HEADS UP!

WHEN THE MIGHT OF A W9-HEADED R3 MOPAR DONK, HE BOUGHT A VH CHARGER TO HOUSE ONE

STORY CARLY DALE

BILLY Papas’s tough ’72 VH Charger was built around his desire for a furious powerplant. “When saw how well the R3 race block with W9 heads breathed and ran in Rob Bergamin’s VF Valiant (SM, May ’18), I wanted a pump-fuel, naturally aspirated version of my own,” says Billy.

“Rob and his brother Frank came across this engine package, half-complete and disassembled,” continues. “They were going to build me a 418ci stroker for my stout AP6, but after many discussions we all agreed that the motor needed to go into a roomier engine bay.” Billy wasted no time in moving the race-inspired AP6 on to make way for a suitably large car to house the R3/ W9 donk. “I was looking for coupes – VJ and VH-series Chrysler By Chryslers or Chargers – when this car caught my eye,” he says. What Billy procured was an extremely tidy, one-owner, original VH XL Charger, complete with a stock 245ci six-cylinder, column auto, whitewalls, hubcaps and even mudflaps.

Now that a worthy engine recipient was sorted, Billy had time to cruise the coupe for a good 12-18 months while the Bergamins were wielding their mechanical mastery on the race block. But he couldn’t help adding some spicy sauce thanks to an upgraded driveline and a tubbed rear.

“It copped a 340ci V8 with 904 Torqueflite trans and a rebuilt BorgWarner diff with 3.7s and all of the good gear, making 430hp at the flywheel,” Billy says. “But I kept the car all stock-looking, like a sleeper. It was a good little drag car and street cruiser that I could have a bit of fun with.”

Honestly, I don’t know if I’ve heard of such a relaxed, easy and straightforward build, or maybe that’s just Billy’s demeanour. Perhaps he trusted that the Bergamin Brothers would deliver a hard-hitting package.

Eventually, Billy bid farewell to the mild 340ci to allow the Bergamins to slot into the ’bay a stinking hot Mopar 48-degree R3 race block, stroked to 418 cubes thanks to a sturdy Callies DragonSlayer stroker crank. Scat rods and custom JE Pistons fill the bores and do their part to provide the 11.7:1 compression ratio with the alloy W9 Mopar heads. Inside the W9s are Isky Red-Zone lifters and T&D rockers, with Smith Brothers pushrods, all helped along by a custom solid-roller street cam.

Bolted above is a tall Mopar NASCAR 420 manifold, rightly paired with an APD 950cfm 4150 billet Enforcer carby. And while the compression is high, the 418ci still runs on PULP, which is fed forward via a MagnaFuel 500 pump, with the ample pressure managed by a MagnaFuel regulator.

IT RAN A 10.08@132MPH ON THE FIRST PASS, BASICALLY IN STREET TRIM

POWER PLAY

The Mopar R3 block was available with a 48-degree lifter angle (as well as the more typical 59-degree angle) which places the pushrod more in line with the lifter for better vah/etraln geometry and higher rpm.

As for the alloy Mopar W9 heads, they are high-flowing wedge-style race heads usually used In sprint cars that match 48-degree-lifter bore race blocks like the R3. They also have two extra head bolts around each cylinder, equating to a tighter head gasket seal. What does all this mean? More horsepowerl

All told, there’s 650 neddies of motivation at the fly, with a twisty 585ft-lb.

Behind the impressive get-up, Billy has kept with a 904 trans, but beefed it right up so that it can handle the abuse.

“One of the main reasons behind the build was the different driveline package of the R3 with W9s paired with a 904 – most people run a bigger trans,” he explains. “But I kept the 904 as the VH isn’t really a heavy car.”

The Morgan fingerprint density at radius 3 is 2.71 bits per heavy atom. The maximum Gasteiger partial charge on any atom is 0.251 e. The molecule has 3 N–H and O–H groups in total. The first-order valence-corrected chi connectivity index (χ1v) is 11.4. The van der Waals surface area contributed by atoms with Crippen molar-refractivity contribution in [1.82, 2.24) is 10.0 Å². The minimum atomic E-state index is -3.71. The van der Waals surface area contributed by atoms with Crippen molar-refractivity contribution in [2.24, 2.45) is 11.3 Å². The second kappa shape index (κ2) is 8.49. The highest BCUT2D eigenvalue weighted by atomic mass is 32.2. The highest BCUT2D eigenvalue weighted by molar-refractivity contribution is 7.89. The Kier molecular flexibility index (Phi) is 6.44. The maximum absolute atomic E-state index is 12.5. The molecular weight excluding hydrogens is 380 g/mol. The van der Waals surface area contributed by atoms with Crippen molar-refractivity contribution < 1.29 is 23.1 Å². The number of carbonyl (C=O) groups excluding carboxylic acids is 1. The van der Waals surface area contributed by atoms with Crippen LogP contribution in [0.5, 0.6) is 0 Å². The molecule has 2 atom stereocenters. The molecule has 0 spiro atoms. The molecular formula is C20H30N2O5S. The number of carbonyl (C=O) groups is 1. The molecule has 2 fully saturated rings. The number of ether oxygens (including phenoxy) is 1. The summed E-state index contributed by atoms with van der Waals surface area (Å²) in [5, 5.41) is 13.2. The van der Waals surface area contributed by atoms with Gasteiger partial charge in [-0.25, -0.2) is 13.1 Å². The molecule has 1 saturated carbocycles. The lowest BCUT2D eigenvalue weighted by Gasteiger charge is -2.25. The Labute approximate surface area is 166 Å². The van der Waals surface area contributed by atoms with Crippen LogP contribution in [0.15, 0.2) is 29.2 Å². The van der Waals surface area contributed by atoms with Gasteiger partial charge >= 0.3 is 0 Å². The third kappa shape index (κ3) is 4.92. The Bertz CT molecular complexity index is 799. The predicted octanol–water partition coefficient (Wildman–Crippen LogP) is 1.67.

Underneath, CDS Engineering & Body Repairs added a nine-inch packed with a Truetrac, 4.56s and 35-spline axles, then slotted in Viking Performance double-adjustable shocks, mono-leaf springs and CalTracs for added assistance at the track.

Aesthetically, Billy has done very little to the car, apart from bolting on race-ready 15-inch RC Comp Exile rims with 10-inch-wide beadlocked rears. Pro Paint ’n Panel buffed most of the Fountain Blue duco to a shine, then did a tight colourmatch of the fibreglass reverse-cowl bonnet and tidied-up engine compartment.

“The interior was a little shabby in a few places, so I just had those areas re-trimmed,” Billy says. “The dash is in mint condition, while the hoodlining is all discoloured; I kept the old wear-marked carpet and had it cleaned. I like to see the age, as it shows that the car is used.

ITS STREET MANNERS ARE IMPECCABLE; IT DOESN’T OVERHEAT AT THE LIGHTS AND IT’S A PLEASURE TO DRIVE

“The Bergamin Brothers built the whole car; it was drive in, drive out,” he says. “I supplied all of the running gear and the boys did their magic.” Billy couldn’t be happier with the end result, and he’ll use the car mostly as a street cruiser, with a little bit of racing.

“Any excuse will have me out there cruising it,” he says. “I have several 60s and 70s cars in the 500-600hp range, with this being the highest horsepower of them all. Yet its street manners are impeccable, as it doesn’t overheat in traffic and it’s a pleasure to drive; that’s why I use the car a lot.” Billy bought the Charger in early 2016 and had it on the strip at Swan Hill by September 2018.

“I ran a 10.08@132mph on the first pass, and basically in street trim. Then it broke an axle on the second pass, as it still had the BorgWarner diff with 4.11s and no traction aids,” he says.

Being oh-so-close to the nines, Billy now has a score to settle.

“I needed lower gears and bigger tyres to get it at peak revs crossing the line. I’ll be testing the new combo of the nine-inch with 4.56s, mono-leaf and CalTracs soon.

“I think when it gets back out there it’ll be a lot firmer; it’ll pop not a better about mono the numbers anyway,” – he it’s laughs. not really “But a I’m race more car.” about s the fun,